Of the noted Soviet poster artists of the photomontage and Socialist Realism aesthetics, Viktor Borisovich Koretskii stands out as one of the most iconic. Koretskii attended the Secondary Professional Art School in Moscow from 1921 to 1929. He began working as a professional graphic designer in 1931 and he immediately gained recognition in the Soviet Union. His professional break-through occurred while working for the major state publishing houses Iskusstvo and Ogiz-Izogiz. During this that period of his work, he concentrated on (and perfected) his technique of photomontage. However, the period of the early 1930s in the Soviet Union meant that Koretskii had to move away from his own avant-garde style of discontinuous photomontage in order to be more consistent with the Socialist Realist dogma dictated by the government. During the 1930s, Koretskii also worked as an artistic director and decorator for Nikolai Okhlopkov 's Realistic Theatre and for Yurii Zavadsky's theatre-studio. From 1939 to 1987, he was a member of the editorial board of the film advertising publishing house Reklamfilm.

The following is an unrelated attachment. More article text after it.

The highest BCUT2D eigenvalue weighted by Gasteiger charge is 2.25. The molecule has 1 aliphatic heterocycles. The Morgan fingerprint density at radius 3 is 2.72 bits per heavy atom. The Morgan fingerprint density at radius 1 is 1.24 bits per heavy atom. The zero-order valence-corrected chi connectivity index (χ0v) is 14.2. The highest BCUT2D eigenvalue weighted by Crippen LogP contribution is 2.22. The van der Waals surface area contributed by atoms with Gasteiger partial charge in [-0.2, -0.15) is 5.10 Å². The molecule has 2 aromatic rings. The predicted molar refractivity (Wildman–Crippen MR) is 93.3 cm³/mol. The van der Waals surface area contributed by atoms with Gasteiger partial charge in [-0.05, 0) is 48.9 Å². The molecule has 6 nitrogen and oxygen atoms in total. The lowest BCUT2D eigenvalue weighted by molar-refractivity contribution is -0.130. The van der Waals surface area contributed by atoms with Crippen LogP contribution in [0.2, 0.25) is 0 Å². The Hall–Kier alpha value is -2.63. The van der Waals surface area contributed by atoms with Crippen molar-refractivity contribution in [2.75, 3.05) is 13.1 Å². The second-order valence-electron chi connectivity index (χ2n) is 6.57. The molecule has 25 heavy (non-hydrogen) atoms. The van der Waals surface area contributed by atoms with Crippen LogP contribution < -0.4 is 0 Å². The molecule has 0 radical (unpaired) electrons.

The Poligrafkombinat (printing plant) of Kalinin was the printer for Sovnarkhoz RSFSR (the Regional Council of National Economy of the Russian Socialist Federative Soviet Republic). Sovnarkhoz was an economic reorganization that came about in 1957 when over 100 "economic regions" were created in the USSR to localize and reduce the inordinate role of state administered, top-down economics. The printer was located at 5 Lenin Avenue (formerly Voroshilov Street) in the city of Kalinin (now, Tver) situated northwest of Moscow.
The history of IzoGiz begins with the formation of Ogiz, the Association of the State Book and Magazine Publishers. In 1930, the Sovnarkom of the Russian Socialist Federative Soviet Republic established Ogiz to centralize publishing under a monopoly in order to eliminate duplication of printed material, to streamline and control publishing production and its output, and to create a base for marketing books, training and technical manuals. In 1931, the Central Committee of the USSR ordered certain publications be separated from Ogiz. The separation principally affected technical manuals and propaganda material issued by the publisher. For example, posters, art magazines and artistic books were placed under Izogiz (Izobrazitel'noe iskusstvo), the fine arts section of Ogiz. In 1963, Izogiz was merged with the publishing house, "Soviet Artist" (Sovetskii khudozhnik).